Melt the chocolate in a bowl. If you want to temper the chocolate for a glossy, shiny coating, see here or here.

Dip the hearts in the chocolate. Shake lightly to remove any excess, then leave in a rack or sheet of greaseproof paper to set.

Store the cookies in an airtight container.

To get Pottasche (potassium carbonate) in London, you can buy this from: (1) the German Deli at Borough Market (3 Park Street, London SE1 9AB), tel: 020 7378 0000. Tube: London Bridge; and (2) Scandinavian Kitchen in the city centre (61 Great Titchfield Street, London W1W 7PP), tel: 020 7580 7161. Tube: Oxford Circus.

Worth making? I think these cookies are great. They take a little time just because you need to leave the mixture to sit for a few days, but the method is very simple and the taste is sensational. You can play around with the spices too according to your preferences.

14 Comments

Filed under Christmas, Recipe, Sweet Things

14 responses to “{6} Honninghjerter (Danish Gingerbread Hearts)

  1. I have a friend who absolutely loves these. Now I’m seriously considering making them…

  2. These went down a storm at our xmas party yesterday. Thanks!

  3. Carlotta

    Hola!
    This is exactly what I was waiting for.
    I have only one question: should the cookies still be warm when dipping or?
    Christmas Greetings from sunny and warm Buenos Aires!

    • Hola Carlotta!

      Thanks, glad you like the recipe. When you make the cookies, they should be cool when you dip them in the chocolate. They taste best if you leave them to sit for a couple of days – the spice flavour is better and the cookie is softer. Good luck with the dipping!

      (From a VERY cold, VERY dark and VERY windy London!)

  4. I adore these! Got one question though, 10 grams mixed spices ?? which spices did you use?

    • Hi Gitte – thanks, but maybe I should be asking you what I ought to have used to make them – get the Danish view on things!!!

      I actually used a teaspoon of my speculaaskruiden spice mixture and a teaspoon of cinnamon, as I like things to have a lot of flavour and to be on the spicy side.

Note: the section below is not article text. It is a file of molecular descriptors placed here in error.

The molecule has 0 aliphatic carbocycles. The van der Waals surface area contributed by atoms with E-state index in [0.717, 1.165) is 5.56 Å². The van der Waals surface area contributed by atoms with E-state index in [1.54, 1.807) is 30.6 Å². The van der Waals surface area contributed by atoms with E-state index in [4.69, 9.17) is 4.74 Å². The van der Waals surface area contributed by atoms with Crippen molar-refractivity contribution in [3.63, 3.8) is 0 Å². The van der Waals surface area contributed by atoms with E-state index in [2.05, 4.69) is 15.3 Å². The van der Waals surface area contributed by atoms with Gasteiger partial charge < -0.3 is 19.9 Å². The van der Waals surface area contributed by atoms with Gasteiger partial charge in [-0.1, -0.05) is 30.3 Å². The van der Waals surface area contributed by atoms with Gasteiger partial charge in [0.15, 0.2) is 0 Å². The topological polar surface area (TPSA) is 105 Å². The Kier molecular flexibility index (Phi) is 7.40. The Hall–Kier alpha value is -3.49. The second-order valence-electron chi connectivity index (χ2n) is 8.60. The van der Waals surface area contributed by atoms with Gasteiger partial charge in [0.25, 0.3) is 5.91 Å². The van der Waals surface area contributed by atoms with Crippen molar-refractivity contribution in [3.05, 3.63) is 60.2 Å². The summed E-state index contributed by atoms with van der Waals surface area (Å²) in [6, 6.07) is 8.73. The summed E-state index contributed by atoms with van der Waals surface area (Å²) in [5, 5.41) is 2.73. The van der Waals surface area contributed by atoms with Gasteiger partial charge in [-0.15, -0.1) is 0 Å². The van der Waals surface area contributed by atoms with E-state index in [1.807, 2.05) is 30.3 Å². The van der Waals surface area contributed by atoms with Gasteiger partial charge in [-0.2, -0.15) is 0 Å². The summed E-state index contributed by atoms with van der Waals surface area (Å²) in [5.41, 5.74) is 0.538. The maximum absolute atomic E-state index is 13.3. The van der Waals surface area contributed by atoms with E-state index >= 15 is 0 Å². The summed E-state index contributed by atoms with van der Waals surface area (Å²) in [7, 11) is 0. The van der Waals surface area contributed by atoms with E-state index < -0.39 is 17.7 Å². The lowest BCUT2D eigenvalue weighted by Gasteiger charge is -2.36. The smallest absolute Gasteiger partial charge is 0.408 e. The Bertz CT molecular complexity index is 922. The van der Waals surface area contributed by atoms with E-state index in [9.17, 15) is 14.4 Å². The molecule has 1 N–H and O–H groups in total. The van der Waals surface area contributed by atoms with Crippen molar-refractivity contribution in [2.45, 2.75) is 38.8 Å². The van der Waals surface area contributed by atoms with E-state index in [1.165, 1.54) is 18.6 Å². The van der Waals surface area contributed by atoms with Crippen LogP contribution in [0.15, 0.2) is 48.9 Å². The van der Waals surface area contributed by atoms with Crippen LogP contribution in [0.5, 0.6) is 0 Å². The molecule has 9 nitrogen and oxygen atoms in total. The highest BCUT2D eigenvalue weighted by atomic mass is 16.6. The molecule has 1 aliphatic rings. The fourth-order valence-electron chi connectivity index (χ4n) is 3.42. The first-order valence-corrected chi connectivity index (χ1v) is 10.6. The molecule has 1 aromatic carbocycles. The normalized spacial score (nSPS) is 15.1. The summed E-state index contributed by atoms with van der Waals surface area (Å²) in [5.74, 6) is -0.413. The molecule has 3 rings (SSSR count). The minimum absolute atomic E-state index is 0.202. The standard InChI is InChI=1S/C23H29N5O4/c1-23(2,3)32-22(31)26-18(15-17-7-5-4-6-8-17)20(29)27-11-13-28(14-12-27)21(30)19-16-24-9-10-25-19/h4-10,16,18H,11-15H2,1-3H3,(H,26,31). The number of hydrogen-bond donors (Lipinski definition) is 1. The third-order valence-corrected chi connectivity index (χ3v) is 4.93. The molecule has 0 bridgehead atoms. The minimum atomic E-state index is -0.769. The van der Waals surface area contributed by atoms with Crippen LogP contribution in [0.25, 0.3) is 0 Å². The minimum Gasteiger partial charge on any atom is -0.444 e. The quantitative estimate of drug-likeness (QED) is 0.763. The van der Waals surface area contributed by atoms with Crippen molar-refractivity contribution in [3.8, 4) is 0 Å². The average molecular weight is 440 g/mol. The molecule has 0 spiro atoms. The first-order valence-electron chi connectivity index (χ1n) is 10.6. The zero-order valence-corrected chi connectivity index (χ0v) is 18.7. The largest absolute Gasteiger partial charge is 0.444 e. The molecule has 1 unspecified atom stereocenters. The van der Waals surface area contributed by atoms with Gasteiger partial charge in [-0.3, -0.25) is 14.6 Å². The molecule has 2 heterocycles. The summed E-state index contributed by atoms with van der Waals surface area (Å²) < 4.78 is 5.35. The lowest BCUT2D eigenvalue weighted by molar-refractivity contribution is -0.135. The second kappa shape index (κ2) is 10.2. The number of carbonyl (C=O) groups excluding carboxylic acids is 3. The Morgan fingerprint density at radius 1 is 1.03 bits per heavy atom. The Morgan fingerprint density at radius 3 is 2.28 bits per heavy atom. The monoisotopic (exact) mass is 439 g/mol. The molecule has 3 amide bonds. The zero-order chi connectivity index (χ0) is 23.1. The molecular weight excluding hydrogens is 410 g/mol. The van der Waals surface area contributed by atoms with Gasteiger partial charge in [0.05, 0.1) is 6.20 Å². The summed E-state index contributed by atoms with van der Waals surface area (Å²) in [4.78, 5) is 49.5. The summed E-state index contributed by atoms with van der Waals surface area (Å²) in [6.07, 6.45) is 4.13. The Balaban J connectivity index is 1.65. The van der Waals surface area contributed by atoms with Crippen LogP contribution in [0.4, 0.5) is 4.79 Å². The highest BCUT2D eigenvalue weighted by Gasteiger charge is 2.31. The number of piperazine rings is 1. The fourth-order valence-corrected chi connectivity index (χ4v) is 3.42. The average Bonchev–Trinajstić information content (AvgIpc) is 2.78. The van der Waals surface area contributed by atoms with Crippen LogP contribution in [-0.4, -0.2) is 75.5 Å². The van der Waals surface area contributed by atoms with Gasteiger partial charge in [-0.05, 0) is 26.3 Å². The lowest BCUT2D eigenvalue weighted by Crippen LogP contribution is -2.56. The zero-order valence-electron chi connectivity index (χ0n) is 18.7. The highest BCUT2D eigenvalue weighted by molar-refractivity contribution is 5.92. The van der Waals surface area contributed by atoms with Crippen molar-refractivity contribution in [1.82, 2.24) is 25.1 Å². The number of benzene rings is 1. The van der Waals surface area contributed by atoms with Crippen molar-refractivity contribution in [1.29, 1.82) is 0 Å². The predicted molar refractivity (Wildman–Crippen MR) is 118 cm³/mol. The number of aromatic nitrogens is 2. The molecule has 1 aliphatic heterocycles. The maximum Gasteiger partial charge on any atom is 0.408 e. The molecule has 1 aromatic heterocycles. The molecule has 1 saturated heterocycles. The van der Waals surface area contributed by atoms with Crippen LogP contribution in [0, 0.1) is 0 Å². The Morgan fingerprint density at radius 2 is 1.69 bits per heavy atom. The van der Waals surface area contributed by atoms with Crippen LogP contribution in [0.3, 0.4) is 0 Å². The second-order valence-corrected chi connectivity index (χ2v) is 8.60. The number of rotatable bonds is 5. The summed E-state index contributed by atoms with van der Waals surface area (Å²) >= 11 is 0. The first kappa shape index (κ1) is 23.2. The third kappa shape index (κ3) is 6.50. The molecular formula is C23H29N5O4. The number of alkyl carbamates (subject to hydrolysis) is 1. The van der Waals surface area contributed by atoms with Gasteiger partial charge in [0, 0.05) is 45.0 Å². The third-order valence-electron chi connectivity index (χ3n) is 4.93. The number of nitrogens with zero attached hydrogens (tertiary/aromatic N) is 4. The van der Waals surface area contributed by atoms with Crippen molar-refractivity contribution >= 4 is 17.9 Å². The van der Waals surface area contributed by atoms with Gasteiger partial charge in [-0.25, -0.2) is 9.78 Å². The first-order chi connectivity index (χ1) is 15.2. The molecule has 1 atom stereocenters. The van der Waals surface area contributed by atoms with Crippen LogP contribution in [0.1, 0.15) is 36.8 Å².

5. Justin Clarke

    How many hearts would you say this recipe makes?

  6. Pingback: Min juleliste | Kathrine Rostrup

  7. Stuart

    Hi,

    We’ve just got back from a trip to Copenhagen and we had honningjherter and absolutely loved them! Your recipe looks amazing but how big are your cookies and what size is your heart cookie cutter? The ones we had in Copenhagen were huge – about 15cm wide!

    We’ve made the dough and its resting right now but it doesn’t look like it could possibly make 30 cookies unless they are tiny… So would be interested to know what size you used. Thanks!

    • Hi Stuart – I’ve also got a batch of the dough maturing, but got lazy and used garam masala spice mix instead of something more traditional. Still smells good though!

      The hearts I made were actually fairly small – maybe the size of a lemon slice before baking. They also puff up quite a bit in the oven if you’ve used the right raising agent. If you want to make the big ones, you might have to make a larger batch🙂

      • Stuart

        Thanks! We made our first batch over the weekend. We went for the size of a Jaffa cake! We did find the dough really wet and difficult to handle after ending the 1TBSP of water and egg yolk. We’ll try with less water next time. Ended up oiling our hands and work surface and couldn’t roll out the dough so just rolled it in to balls using our hands and flattened them. Currently leaving them for a couple of days to soften and then we’re going to cover in chocolate! I think we’ll go for more spice next time too! We used potash from the German Deli per your recommendation!